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Deeply Rooted in Protection Against Pornography

By: Kelli Stout, CSW

I’m sure I’m not alone in my deep concern about the devastating effects of pornography. I have seen firsthand the harm it has caused individuals, couples, and families. We hear much talk today about how to protect ourselves and our loved ones and the most prevalent solutions are to keep it from our homes by putting computers in public areas, installing strict filters, and checking the history regularly. While I agree these ideas can help, it is irresponsible to think they would provide adequate protection in this day of modern technology. Even young children are advanced in getting around these safeguards, not to mention that many have IPods, tablets, smart phones, and other devices that provide access to the internet 24/7. If they don’t, their friends do.

I firmly believe there are things we, as parents, can do to protect our families from the inside? The following are five suggestions from KayLee Dunn, CSW and clinical therapist with ADDO Recovery, for protecting, not preventing, our children from pornography and its consequences.

1. Parents (especially Dads)—hug and kiss your children. Research indicates that most people with compulsive pornography problems come from rigid, cold homes. Children, even teenagers, need human touch. It may be awkward for some parents, however, healthy parental affection can be one of the biggest safeguards against sexual addictions.

2. If you’re married, work out your problems, love each other, and understand each other. When you have a solid, trusting relationship with your spouse, your children know it. When you don’t, a feeling of unease and fear can creep in. Many with addictions had parents with problematic marriages and they had to be “the good one”, “unemotional one”, “peace keeper”. Create emotional space for your children by developing a strong marriage.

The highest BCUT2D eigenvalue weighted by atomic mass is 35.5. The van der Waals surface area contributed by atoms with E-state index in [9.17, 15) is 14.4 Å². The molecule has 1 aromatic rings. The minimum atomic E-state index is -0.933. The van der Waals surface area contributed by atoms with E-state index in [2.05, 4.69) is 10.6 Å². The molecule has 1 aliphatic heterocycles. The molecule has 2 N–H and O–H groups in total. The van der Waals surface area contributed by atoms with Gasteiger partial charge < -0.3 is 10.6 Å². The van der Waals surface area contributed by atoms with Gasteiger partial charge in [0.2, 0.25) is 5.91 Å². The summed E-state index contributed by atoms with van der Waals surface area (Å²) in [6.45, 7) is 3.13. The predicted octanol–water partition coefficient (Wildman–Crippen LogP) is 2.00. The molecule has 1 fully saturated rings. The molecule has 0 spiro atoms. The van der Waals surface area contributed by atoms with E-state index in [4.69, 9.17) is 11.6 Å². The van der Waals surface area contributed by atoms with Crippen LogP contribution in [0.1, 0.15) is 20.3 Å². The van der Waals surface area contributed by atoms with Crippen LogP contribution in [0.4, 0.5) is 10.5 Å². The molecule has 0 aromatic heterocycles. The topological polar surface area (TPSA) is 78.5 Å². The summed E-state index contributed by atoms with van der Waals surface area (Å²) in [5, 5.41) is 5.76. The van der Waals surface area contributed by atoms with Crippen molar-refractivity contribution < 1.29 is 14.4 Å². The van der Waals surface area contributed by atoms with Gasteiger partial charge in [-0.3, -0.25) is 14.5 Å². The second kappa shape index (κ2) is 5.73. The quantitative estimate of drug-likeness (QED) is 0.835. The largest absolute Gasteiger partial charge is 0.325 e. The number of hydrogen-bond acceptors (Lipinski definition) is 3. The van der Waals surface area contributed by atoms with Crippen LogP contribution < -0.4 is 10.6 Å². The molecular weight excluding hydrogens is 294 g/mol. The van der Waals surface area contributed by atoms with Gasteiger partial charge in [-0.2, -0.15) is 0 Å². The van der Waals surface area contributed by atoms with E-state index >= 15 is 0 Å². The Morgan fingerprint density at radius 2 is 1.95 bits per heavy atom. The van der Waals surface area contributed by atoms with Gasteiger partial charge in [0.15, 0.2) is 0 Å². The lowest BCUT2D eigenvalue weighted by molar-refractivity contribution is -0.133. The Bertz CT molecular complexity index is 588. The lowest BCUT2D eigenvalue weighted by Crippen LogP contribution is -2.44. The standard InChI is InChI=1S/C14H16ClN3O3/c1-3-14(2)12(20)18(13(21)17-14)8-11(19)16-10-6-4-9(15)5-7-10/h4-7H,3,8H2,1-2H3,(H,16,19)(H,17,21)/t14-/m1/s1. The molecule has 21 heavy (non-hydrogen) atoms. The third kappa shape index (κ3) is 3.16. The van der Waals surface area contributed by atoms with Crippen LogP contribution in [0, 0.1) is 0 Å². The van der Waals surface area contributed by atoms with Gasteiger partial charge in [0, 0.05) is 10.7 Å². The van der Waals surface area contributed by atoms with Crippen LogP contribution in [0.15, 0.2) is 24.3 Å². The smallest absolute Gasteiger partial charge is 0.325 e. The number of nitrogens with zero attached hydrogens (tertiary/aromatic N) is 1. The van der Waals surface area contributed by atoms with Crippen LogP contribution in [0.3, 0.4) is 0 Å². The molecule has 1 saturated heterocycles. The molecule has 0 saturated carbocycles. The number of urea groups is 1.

3. Teach your children emotional intelligence. An addiction is the inability to manage emotions in healthy ways. Pornography is the cocaine of behavioral addictions because it’s accessible, anonymous, and affordable (usually free). Many children are never taught to deal with their negative emotions openly. It can be terrifying to feel deep emotions without knowing how to handle them. Take time to talk with your children, cry with them, and help them experience difficult emotions rather than stifling them or ignoring them.

4. Decrease shame and perfectionism in your home. Guilt says, “I made a mistake. I need to make it right.” Shame says, “I am a mistake. I will never be good enough.” Shame is the fuel of addiction, especially one as secretive and isolatory as pornography. Teach your children they are of worth no matter who they are or what they do.

5. Educate yourself and teach your children about healthy sexuality. Even if you do all the “right” things and love them the “right” way, your children may still run into pornography. Children need to understand the difference between objectification and healthy sexual behavior. They need to know the components of both sex and intimacy.

There are many ways of fighting the harmful effects of pornography and we should be knowledgeable on what we can do. Let’s be parents who love our children, show them affection, have dinner with them, talk to them like they are intelligent and full of worth, set boundaries for them. Let’s teach them what is honorable, to right their wrongs, to manage their emotions, and to form healthy lasting relationships.